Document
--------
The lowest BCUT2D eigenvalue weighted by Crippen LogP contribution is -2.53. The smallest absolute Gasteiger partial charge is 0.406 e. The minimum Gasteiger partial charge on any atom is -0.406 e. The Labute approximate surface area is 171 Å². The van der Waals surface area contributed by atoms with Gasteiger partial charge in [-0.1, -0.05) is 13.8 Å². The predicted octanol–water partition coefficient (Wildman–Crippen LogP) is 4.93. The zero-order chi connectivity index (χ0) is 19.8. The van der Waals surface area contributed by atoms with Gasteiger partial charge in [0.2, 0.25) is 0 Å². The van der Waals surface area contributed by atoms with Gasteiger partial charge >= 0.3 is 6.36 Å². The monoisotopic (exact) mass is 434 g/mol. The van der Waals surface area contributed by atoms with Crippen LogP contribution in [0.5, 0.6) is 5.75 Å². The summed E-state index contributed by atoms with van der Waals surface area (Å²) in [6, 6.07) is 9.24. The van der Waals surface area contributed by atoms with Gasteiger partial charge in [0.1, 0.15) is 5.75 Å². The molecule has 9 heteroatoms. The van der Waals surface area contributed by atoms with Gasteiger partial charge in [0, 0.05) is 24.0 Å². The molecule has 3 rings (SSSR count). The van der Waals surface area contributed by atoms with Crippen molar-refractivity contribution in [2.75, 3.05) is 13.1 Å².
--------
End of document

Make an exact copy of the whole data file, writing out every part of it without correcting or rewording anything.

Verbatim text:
The lowest BCUT2D eigenvalue weighted by Crippen LogP contribution is -2.53. The smallest absolute Gasteiger partial charge is 0.406 e. The minimum Gasteiger partial charge on any atom is -0.406 e. The Labute approximate surface area is 171 Å². The van der Waals surface area contributed by atoms with Gasteiger partial charge in [-0.1, -0.05) is 13.8 Å². The predicted octanol–water partition coefficient (Wildman–Crippen LogP) is 4.93. The zero-order chi connectivity index (χ0) is 19.8. The van der Waals surface area contributed by atoms with Gasteiger partial charge in [0.2, 0.25) is 0 Å². The van der Waals surface area contributed by atoms with Gasteiger partial charge >= 0.3 is 6.36 Å². The monoisotopic (exact) mass is 434 g/mol. The van der Waals surface area contributed by atoms with Crippen LogP contribution in [0.5, 0.6) is 5.75 Å². The summed E-state index contributed by atoms with van der Waals surface area (Å²) in [6, 6.07) is 9.24. The van der Waals surface area contributed by atoms with Gasteiger partial charge in [0.1, 0.15) is 5.75 Å². The molecule has 9 heteroatoms. The van der Waals surface area contributed by atoms with Gasteiger partial charge in [0, 0.05) is 24.0 Å². The molecule has 3 rings (SSSR count). The van der Waals surface area contributed by atoms with Crippen molar-refractivity contribution in [2.75, 3.05) is 13.1 Å².